3 tips to avoid credit card scams
Americans recently lost more than $10 million to bogus credit card charges from a single ring of scam artists.
You open your credit card statement and give the charges a glance. There's one charge you don't remember making, but the amount is only $5.95, and the company name looks vaguely familiar.
Since your bill doesn't include the merchant's phone number or website address, further investigation would take more time than it's worth. So you pay the bill and get on with your day.
That's exactly what the scam artists were counting on.
The Federal Trade Commission recently halted an elaborate, international scam that over a four-year period ripped off $10 million from American credit and debit card holders. While sophisticated techniques were used to set up fake merchant accounts and obtain millions of credit and debit card numbers, in the end the scam relied on something simple -- the knowledge that many people will pay a small charge rather than investigating it.
Check out the following news story, then meet me on the other side for more.
Here's more detail, starting with part of the FTC's recent press release: (Click here to read the entire release.)
At the request of the Federal Trade Commission, a federal court has halted an elaborate international scheme that used identity theft to place more than $10 million in bogus charges on consumers' credit and debit cards, pending a trial. More than a million consumers were hit with one-time charges of $10 or less, and their payments were routed through dummy corporations in the United States to bank accounts in Eastern Europe and Central Asia.
The defendants, using phony company names resembling real companies, and information taken from identity theft victims in the United States, opened more than 100 merchant accounts with companies that process charges to consumers' credit and debit card accounts, according to the FTC complaint.
Most consumers either didn't notice the charges on their bills or didn't seek chargebacks because of the small amounts -- charges ranged from 20 cents to $10. Consumers who called the toll-free (merchant) numbers that appeared on their bills either found them disconnected or heard recorded messages instructing them to leave a message, but no calls were returned.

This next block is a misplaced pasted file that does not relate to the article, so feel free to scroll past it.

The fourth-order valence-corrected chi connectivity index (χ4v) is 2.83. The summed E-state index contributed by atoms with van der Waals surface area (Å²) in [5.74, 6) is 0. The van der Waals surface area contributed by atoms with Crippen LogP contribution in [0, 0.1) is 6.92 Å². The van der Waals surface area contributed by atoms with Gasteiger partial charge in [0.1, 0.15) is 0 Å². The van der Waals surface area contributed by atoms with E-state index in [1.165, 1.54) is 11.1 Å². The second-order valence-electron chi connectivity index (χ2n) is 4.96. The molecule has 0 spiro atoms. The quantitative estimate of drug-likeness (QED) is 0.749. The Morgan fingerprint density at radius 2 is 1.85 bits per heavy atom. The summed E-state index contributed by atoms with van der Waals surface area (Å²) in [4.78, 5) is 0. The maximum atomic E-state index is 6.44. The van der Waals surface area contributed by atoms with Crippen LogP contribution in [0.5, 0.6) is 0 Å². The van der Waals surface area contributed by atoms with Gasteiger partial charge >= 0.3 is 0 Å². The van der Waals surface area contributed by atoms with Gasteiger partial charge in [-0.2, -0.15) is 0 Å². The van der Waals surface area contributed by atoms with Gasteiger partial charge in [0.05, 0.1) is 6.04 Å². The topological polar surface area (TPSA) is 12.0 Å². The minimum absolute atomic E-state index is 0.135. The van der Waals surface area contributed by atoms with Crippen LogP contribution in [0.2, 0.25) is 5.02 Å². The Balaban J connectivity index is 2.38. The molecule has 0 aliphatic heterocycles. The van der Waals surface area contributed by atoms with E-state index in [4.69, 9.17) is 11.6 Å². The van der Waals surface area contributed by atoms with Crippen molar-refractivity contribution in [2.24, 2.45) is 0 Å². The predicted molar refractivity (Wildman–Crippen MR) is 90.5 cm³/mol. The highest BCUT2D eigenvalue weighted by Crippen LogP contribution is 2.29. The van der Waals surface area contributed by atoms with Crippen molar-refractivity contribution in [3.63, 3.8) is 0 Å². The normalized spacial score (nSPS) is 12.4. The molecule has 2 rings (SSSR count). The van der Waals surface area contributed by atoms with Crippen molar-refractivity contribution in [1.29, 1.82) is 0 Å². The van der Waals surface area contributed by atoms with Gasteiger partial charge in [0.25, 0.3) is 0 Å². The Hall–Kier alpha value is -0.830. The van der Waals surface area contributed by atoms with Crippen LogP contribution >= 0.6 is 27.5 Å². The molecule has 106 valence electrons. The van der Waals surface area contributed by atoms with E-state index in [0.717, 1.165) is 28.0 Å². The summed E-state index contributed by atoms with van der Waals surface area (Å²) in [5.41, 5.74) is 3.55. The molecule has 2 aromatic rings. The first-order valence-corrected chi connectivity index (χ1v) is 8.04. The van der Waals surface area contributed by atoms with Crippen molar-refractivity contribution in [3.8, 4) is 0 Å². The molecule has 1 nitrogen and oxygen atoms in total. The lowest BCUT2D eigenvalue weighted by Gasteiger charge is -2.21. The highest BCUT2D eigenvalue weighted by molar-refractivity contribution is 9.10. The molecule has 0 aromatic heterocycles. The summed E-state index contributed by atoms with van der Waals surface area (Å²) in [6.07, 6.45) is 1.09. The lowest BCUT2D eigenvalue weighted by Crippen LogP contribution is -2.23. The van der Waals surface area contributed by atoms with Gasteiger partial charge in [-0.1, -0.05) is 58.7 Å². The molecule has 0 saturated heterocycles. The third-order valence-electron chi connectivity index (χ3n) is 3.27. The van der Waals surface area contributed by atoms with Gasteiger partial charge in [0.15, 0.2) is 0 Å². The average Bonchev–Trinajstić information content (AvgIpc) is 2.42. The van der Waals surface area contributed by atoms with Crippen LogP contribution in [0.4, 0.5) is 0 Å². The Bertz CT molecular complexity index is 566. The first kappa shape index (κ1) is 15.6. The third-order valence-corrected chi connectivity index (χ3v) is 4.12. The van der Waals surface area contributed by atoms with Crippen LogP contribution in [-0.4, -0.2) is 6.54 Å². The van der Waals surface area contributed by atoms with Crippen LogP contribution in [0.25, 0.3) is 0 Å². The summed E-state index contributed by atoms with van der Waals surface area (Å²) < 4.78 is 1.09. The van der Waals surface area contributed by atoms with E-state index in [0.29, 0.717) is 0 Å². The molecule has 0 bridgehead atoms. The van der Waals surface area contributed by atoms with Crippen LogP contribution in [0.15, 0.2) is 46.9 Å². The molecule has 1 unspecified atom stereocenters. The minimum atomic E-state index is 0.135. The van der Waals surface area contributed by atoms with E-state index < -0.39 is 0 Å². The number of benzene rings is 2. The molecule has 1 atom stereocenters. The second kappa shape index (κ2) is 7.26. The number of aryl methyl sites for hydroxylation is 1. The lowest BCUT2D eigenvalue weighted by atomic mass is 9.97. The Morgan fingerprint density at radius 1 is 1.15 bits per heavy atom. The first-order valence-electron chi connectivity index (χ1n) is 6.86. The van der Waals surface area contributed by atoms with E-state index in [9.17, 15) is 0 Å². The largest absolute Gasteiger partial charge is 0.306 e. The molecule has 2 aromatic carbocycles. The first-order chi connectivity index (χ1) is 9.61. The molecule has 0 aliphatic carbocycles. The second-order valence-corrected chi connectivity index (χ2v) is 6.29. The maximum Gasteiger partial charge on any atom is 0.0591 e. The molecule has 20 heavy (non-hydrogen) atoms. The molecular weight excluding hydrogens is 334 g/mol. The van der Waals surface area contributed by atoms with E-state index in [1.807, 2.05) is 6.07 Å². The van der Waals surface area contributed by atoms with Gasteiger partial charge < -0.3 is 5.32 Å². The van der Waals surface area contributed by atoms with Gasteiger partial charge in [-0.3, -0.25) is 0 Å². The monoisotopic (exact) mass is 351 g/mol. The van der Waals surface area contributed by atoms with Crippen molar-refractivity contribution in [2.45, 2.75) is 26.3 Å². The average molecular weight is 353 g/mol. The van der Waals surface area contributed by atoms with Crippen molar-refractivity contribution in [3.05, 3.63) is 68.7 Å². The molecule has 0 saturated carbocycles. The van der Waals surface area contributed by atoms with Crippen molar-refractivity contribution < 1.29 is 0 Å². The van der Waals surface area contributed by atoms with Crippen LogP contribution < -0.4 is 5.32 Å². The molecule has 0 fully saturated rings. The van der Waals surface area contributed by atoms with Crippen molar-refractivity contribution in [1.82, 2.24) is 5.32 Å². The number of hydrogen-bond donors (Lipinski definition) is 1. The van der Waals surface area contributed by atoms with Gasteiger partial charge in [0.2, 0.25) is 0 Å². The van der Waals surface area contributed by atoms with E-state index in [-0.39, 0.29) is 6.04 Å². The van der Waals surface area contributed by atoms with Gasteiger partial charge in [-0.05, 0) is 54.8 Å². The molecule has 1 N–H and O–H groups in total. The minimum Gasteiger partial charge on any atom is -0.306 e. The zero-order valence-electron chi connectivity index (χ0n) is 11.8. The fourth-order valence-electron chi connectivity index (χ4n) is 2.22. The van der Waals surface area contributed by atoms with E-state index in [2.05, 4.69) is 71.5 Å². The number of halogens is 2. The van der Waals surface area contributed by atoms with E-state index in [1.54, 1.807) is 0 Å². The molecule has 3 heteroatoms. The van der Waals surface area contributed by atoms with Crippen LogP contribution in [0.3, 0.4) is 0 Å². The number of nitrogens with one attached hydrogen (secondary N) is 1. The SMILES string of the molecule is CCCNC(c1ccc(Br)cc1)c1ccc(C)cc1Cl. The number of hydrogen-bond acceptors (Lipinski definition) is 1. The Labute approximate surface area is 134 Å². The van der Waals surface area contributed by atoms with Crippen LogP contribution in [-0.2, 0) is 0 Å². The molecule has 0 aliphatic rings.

Scam protection = attention to detail
Scam artists count on the fact that you're too busy to chase down a small charge to an unknown merchant. So when bill-paying time rolls around, set aside enough time to adequately review the charges appearing on your statement. This is especially important if you live in a household where one person pays the bills and more than one person uses the cards.
Follow these steps to avoid becoming a victim of a similar scam:
- Thoroughly review your monthly statements and verify every purchase. If you don't remember one, check it against the receipt that you hopefully kept. If you don't have a receipt, contact the merchant. If the merchant's information isn't available on the statement, contact the card company. If they don't have the information necessary to contact the merchant and verify the charge, dispute it.
- If you have trouble remembering charges from month to month, make it a habit to check your accounts more often -- perhaps weekly -- by going online and looking over recent purchases.
- Set up a simple system to keep track of receipts. For example, put all receipts in a central envelope, basket or drawer. Then, when the monthly statement comes, it will be easy to verify each transaction. This is especially important if more than one family member uses the same card.
To file a complaint with the FTC, visit the agency's online Complaint Assistant or call (877) FTC-HELP. The FTC enters complaints into Consumer Sentinel, an online database available to more than 1,800 civil and criminal law enforcement agencies in the U.S. and abroad.
A good source for information on identity theft prevention is the Identity Theft Resource Center.
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